Hackers take China's Baidu offline

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Political motivations remain confusing.

China's largest search engine, Baidu, was hacked yesterday by a group calling itself the 'Iranian Cyber Army'.

The same group attacked Twitter in mid-December using a similar Domain Name System hijack.

Baidu users were unable to access the site's offerings, and were greeted with a message from the hacking group with a black and red background and a flag, all connected with the Iranian party of Mir Hossein Mousavi, which challenged president Mahmoud Ahmadinejad's power and protested against his election in June.

Baidu has now responded to the hack, and said that the site is now running normally.

It is unclear why the group is attacking these particular web sites, as China and Iran have a relatively good relationship. China has resisted several calls from the US government to impose trading sanctions on Iran, although anti-government groups, such as Mousavi's, may object to this support.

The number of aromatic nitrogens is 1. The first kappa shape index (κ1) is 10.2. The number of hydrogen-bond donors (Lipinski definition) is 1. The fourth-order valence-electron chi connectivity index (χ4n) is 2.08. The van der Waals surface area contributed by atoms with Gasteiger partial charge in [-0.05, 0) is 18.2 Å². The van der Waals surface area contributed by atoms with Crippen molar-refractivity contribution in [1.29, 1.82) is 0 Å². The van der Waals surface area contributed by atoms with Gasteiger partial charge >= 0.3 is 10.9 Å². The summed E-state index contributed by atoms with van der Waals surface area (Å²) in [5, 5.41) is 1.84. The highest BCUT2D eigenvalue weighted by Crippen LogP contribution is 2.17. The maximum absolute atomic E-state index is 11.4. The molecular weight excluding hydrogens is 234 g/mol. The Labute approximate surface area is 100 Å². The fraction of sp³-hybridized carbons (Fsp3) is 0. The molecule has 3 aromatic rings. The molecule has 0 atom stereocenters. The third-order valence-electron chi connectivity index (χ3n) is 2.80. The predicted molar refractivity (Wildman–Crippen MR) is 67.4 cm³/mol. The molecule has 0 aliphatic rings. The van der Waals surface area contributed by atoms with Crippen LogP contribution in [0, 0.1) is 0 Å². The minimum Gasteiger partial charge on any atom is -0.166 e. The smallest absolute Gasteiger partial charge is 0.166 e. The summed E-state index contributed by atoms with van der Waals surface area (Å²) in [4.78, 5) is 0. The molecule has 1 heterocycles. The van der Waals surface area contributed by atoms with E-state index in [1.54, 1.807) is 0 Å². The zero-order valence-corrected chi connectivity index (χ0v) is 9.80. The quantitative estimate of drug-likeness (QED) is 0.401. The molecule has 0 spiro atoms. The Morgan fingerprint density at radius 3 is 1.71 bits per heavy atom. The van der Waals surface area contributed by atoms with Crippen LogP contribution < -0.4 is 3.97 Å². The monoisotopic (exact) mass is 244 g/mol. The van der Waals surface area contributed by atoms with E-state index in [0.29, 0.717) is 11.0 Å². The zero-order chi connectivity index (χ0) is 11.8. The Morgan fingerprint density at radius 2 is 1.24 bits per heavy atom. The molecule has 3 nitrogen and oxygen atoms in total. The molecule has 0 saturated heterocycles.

There was similar confusion when the group attacked Twitter last month, because the micro-blogging site backed Mousavi supporters after the Iran election by delaying its maintenance schedule so that protesters in Tehran could be heard.

The same hacking group has also attacked another web site, Mowjcamp.org, which has been supportive of the protests.

Graham Cluley, senior technology consultant at security firm Sophos, suggested that the group may be choosing its targets to have the greatest impact.

"In China, Baidu outranks Google as the search engine of choice, receiving many millions of visits every day. That makes it an extremely attractive target for cyber criminals. Anyone who manages to breach its security has the potential to make a big impact," he said.

"Chinese surfers should be breathing a great sigh of relief that the hackers didn't exploit this opportunity to infect computers, and instead engaged in what appears to be political graffiti. Questions will be asked, however, as to how this high-profile hack was possible."

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